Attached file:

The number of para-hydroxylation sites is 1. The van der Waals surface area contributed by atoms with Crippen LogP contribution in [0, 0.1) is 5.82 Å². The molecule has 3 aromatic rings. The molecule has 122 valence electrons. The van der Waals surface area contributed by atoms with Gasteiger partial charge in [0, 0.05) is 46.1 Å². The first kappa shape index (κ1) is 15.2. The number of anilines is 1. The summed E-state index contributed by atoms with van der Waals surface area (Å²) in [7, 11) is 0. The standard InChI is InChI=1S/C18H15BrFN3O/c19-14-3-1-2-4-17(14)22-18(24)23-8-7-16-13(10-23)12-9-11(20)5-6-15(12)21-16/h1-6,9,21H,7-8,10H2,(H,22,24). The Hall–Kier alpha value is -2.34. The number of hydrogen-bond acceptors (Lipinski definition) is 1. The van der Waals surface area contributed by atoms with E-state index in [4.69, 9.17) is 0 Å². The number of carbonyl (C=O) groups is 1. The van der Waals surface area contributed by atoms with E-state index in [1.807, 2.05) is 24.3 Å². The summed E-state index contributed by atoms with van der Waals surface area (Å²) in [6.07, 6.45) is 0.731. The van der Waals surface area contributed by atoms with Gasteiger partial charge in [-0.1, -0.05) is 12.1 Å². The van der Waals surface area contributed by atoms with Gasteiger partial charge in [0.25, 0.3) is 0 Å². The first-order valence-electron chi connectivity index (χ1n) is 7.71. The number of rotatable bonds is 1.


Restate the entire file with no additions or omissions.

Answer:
The number of para-hydroxylation sites is 1. The van der Waals surface area contributed by atoms with Crippen LogP contribution in [0, 0.1) is 5.82 Å². The molecule has 3 aromatic rings. The molecule has 122 valence electrons. The van der Waals surface area contributed by atoms with Gasteiger partial charge in [0, 0.05) is 46.1 Å². The first kappa shape index (κ1) is 15.2. The number of anilines is 1. The summed E-state index contributed by atoms with van der Waals surface area (Å²) in [7, 11) is 0. The standard InChI is InChI=1S/C18H15BrFN3O/c19-14-3-1-2-4-17(14)22-18(24)23-8-7-16-13(10-23)12-9-11(20)5-6-15(12)21-16/h1-6,9,21H,7-8,10H2,(H,22,24). The Hall–Kier alpha value is -2.34. The number of hydrogen-bond acceptors (Lipinski definition) is 1. The van der Waals surface area contributed by atoms with E-state index in [4.69, 9.17) is 0 Å². The number of carbonyl (C=O) groups is 1. The van der Waals surface area contributed by atoms with E-state index in [1.807, 2.05) is 24.3 Å². The summed E-state index contributed by atoms with van der Waals surface area (Å²) in [6.07, 6.45) is 0.731. The van der Waals surface area contributed by atoms with Gasteiger partial charge in [-0.1, -0.05) is 12.1 Å². The van der Waals surface area contributed by atoms with Gasteiger partial charge in [0.25, 0.3) is 0 Å². The first-order valence-electron chi connectivity index (χ1n) is 7.71. The number of rotatable bonds is 1.